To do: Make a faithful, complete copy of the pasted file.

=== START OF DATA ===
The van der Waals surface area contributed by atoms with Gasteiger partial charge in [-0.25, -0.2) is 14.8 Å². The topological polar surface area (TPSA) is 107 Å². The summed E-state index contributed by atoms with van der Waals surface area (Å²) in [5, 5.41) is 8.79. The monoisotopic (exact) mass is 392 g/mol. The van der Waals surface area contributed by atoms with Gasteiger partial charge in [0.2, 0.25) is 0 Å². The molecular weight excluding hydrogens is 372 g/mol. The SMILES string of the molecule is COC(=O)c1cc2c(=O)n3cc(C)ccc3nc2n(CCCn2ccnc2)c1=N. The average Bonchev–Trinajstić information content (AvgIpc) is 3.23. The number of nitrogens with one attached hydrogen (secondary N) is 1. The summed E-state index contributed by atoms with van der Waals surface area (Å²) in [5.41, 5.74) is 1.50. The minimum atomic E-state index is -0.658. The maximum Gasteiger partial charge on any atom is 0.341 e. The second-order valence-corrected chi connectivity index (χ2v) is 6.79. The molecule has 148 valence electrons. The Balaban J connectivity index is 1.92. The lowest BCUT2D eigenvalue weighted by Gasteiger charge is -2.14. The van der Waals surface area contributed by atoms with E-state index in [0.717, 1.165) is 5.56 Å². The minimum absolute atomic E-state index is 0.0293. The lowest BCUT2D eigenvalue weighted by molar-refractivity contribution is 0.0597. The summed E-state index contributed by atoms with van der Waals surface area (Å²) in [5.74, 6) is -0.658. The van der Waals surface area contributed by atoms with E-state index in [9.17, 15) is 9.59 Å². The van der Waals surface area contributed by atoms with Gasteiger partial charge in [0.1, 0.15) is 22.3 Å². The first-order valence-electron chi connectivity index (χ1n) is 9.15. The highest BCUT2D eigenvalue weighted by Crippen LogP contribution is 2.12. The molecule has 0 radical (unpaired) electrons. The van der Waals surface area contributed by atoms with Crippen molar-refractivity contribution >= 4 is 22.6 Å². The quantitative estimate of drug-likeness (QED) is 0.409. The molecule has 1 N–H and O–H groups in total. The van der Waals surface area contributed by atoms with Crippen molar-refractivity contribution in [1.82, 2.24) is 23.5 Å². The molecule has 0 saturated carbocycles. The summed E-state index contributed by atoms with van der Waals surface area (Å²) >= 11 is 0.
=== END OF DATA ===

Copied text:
The van der Waals surface area contributed by atoms with Gasteiger partial charge in [-0.25, -0.2) is 14.8 Å². The topological polar surface area (TPSA) is 107 Å². The summed E-state index contributed by atoms with van der Waals surface area (Å²) in [5, 5.41) is 8.79. The monoisotopic (exact) mass is 392 g/mol. The van der Waals surface area contributed by atoms with Gasteiger partial charge in [0.2, 0.25) is 0 Å². The molecular weight excluding hydrogens is 372 g/mol. The SMILES string of the molecule is COC(=O)c1cc2c(=O)n3cc(C)ccc3nc2n(CCCn2ccnc2)c1=N. The average Bonchev–Trinajstić information content (AvgIpc) is 3.23. The number of nitrogens with one attached hydrogen (secondary N) is 1. The summed E-state index contributed by atoms with van der Waals surface area (Å²) in [5.41, 5.74) is 1.50. The minimum atomic E-state index is -0.658. The maximum Gasteiger partial charge on any atom is 0.341 e. The second-order valence-corrected chi connectivity index (χ2v) is 6.79. The molecule has 148 valence electrons. The Balaban J connectivity index is 1.92. The lowest BCUT2D eigenvalue weighted by Gasteiger charge is -2.14. The van der Waals surface area contributed by atoms with E-state index in [0.717, 1.165) is 5.56 Å². The minimum absolute atomic E-state index is 0.0293. The lowest BCUT2D eigenvalue weighted by molar-refractivity contribution is 0.0597. The summed E-state index contributed by atoms with van der Waals surface area (Å²) in [5.74, 6) is -0.658. The van der Waals surface area contributed by atoms with E-state index in [9.17, 15) is 9.59 Å². The van der Waals surface area contributed by atoms with Gasteiger partial charge in [0.1, 0.15) is 22.3 Å². The first-order valence-electron chi connectivity index (χ1n) is 9.15. The highest BCUT2D eigenvalue weighted by Crippen LogP contribution is 2.12. The molecule has 0 radical (unpaired) electrons. The van der Waals surface area contributed by atoms with Crippen molar-refractivity contribution >= 4 is 22.6 Å². The quantitative estimate of drug-likeness (QED) is 0.409. The molecule has 1 N–H and O–H groups in total. The van der Waals surface area contributed by atoms with Crippen molar-refractivity contribution in [1.82, 2.24) is 23.5 Å². The molecule has 0 saturated carbocycles. The summed E-state index contributed by atoms with van der Waals surface area (Å²) >= 11 is 0.